Around the Yard
Tips for Controlling Weeds in Your Yard
By: Julie Day
Weeds are a problem in every yard. The best way to prevent weeds is to make sure you have a healthy lawn by:
- Planting grass that’s suitable for your climate and yard.
- Providing good topsoil with the right pH and nutrients.
- Making sure your lawn receives the correct amount of water.
- Mowing your lawn to the proper height for your type of grass.
The type of weeds you have can give clues as to what you need to do to improve your lawn. For example clover usually indicates low nitrogen levels in the soil, while dollar weed tends to grow in lawns that are too wet or have poor drainage.
When pulling weeds, try to get all the roots so the weeds can’t grow back. A broadleaf herbicide can also be used to kill weeds if applied carefully.
Watch this video to find out more.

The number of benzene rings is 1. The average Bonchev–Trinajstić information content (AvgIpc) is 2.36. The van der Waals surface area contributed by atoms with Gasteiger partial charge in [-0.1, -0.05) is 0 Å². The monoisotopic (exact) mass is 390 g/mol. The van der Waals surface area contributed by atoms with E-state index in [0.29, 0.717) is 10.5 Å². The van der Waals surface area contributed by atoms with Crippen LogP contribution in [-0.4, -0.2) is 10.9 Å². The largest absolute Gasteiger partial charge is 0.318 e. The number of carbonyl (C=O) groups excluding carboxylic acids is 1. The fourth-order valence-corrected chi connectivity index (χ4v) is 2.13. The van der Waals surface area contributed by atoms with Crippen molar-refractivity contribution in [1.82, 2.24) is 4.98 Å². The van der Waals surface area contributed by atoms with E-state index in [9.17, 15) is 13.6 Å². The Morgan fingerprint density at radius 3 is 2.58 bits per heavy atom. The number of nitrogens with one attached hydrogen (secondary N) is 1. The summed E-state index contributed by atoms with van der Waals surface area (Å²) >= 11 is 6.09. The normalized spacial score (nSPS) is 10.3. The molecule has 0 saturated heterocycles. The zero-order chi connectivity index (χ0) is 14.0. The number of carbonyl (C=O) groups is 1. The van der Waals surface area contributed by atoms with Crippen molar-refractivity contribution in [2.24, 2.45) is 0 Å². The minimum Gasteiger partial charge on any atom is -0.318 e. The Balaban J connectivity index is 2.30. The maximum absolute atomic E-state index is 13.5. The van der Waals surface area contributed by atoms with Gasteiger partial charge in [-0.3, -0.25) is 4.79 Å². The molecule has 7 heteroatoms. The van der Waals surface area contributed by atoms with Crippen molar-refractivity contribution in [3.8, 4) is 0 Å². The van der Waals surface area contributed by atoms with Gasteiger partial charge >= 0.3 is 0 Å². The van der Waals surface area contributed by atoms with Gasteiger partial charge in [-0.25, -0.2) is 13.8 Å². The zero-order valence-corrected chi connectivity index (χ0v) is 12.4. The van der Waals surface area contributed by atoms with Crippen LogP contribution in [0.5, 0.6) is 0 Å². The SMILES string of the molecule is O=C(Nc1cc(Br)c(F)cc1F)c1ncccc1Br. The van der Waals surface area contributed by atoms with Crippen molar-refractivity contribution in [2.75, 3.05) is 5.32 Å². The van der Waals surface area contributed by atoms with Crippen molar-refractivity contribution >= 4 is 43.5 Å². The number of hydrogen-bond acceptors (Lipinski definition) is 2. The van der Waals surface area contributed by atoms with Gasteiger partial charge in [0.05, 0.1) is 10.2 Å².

- How to Control Weeds in Your Lawn (article)
- How to Have a Weed Free Lawn (article)
- Lawn Weed Control (video)
- Tips for Dealing with Weeds (video)
- How to Control Crabgrass (article)
- How to Control Dollarweed (Pennywort) (article)
- How to Control Dandelions (article)
Danny Lipford: Now, I’ll tell you my friend has some challenges here. He mowed everything and it looks pretty good, but there’s a heck of a lot more here than just grass.
Julie Day-Jones: That’s right. You know, weeds are going to come into every lawn no matter how hard you work on it. So it’s something that you can’t really eliminate, but there are certainly things you can do to manage them. A healthy lawn is your best defense against weeds. So if you’ve taken all the steps that we talked about, hopefully, weeds won’t be too much of a problem, but they will still occur.
In small numbers, your best bet is to dig or pull them by hand making sure you get all the roots. For larger patches, you can carefully apply a broadleaf herbicide that will kill weeds without hurting your grass. If your lawn is completely infested with weeds chances are there’s a larger problem with your soil. And knowing what kind of weeds you have can actually kind of help you fix it. For instance, clover is usually a sign of low nitrogen in the soil. While dollar weed usually pops up when there’s poor drainage or too much irrigation. By addressing those problems not only will your lawn be healthier, but those weeds just might take care of themselves.